MERIDEN, Conn. (WTNH)– World War II veterans are precious resource that is quickly disappearing, but a few were able to get together Thursday morning to celebrate one of their own.
Of course, you get a group of war veterans together and they will tell you stories.
“Guam, Saipan, Tinian, the Marshall Islands,” Bill DeLuca rattled off the places he went during the war. “We took supplies and picked up wounded at Iwo Jima.”
Bill Godburn talked about the time he was manning an anti-aircraft gun when a German plane started dropping bombs.
“There were two explosions. It just about knocked me off my feet, and the guy who was supposed to feed me the ammunition, he took off on me,” Godburn said.
Joe Catala was in the Pacific, too, when a fellow sailor told him that the anticipated invasion of the Japanese homeland would not be happening after all.
“He says, ‘Oh no, they got a big bomb on one of the islands.’ Well, who ever heard of a big bomb?” Catala asked. “And then, we were lucky.”
All these veterans are part of the Meriden Antique Veterans Honor Guard, completely volunteer organization made up of honorably discharged vets from all wars. It is not just a social organization. It has an important mission. When a veteran dies in Connecticut, they make sure that there is always an honor guard there for the ceremony.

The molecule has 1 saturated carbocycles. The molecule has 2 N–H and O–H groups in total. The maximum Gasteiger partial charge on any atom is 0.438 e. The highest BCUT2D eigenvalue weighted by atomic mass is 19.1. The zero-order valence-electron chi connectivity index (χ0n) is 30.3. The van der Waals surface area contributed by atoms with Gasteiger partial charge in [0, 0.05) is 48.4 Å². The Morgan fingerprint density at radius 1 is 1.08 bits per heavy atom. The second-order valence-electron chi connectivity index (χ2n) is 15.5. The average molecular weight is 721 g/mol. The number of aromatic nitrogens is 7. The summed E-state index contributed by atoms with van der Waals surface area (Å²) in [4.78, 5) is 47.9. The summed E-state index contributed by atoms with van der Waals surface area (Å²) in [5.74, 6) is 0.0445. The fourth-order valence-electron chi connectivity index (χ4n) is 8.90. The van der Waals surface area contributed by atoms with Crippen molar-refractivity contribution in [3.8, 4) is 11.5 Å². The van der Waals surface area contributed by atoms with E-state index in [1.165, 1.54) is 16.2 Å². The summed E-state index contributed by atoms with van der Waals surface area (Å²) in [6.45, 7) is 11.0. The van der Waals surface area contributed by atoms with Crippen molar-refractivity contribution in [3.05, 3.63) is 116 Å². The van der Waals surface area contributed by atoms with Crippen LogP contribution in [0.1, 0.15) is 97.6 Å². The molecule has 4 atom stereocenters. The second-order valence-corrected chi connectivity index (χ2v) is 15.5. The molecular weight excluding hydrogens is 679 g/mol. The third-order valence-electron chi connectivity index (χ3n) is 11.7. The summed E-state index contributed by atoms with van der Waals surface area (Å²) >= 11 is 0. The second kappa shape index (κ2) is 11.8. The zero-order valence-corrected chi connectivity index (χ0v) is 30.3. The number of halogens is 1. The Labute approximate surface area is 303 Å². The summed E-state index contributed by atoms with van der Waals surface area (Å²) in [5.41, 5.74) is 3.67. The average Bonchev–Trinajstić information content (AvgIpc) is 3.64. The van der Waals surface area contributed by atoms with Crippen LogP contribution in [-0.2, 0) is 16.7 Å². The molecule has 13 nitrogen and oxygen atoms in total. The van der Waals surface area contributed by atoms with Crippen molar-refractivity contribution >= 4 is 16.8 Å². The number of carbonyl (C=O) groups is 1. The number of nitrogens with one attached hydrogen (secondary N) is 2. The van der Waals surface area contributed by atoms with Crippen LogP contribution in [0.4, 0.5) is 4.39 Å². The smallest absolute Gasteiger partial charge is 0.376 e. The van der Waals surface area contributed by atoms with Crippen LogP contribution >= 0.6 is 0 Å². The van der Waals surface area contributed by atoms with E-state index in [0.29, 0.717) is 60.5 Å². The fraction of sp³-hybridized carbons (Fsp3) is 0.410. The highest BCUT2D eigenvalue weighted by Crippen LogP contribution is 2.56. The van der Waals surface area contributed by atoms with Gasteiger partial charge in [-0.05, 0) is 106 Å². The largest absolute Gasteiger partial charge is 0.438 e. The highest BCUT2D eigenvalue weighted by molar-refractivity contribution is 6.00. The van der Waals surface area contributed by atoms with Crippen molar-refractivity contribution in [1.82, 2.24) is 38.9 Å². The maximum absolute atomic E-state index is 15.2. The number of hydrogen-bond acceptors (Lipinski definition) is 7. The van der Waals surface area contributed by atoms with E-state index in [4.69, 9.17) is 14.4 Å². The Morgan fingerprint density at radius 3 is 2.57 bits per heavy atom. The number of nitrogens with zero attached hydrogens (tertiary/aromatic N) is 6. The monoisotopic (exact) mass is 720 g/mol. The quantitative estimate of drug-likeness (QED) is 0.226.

“The military funerals are our biggest thing. We’ve done 1,703 since 9-11. but because of this virus, we’re down to 30 this year.”
Of course, over the years, they have lost many of their own as well. Of the 16 million Americans who served in World War II, estimates are there are fewer than 400,000 left. The main event of this latest meeting was to celebrate one of them.
Henry Muszynski is about to turn 101-years-old. He served in the war’s first glider regiment.
“We had five missions, and number five was supposed to be going after Hitler in the Swiss mountains,” Muszynski said.
That mission did not happen, but nearly seven decades of marriage did, once he got home. So did continuing service with the Antique Veterans, proving that just like antiques, World War II veterans get more valuable with age.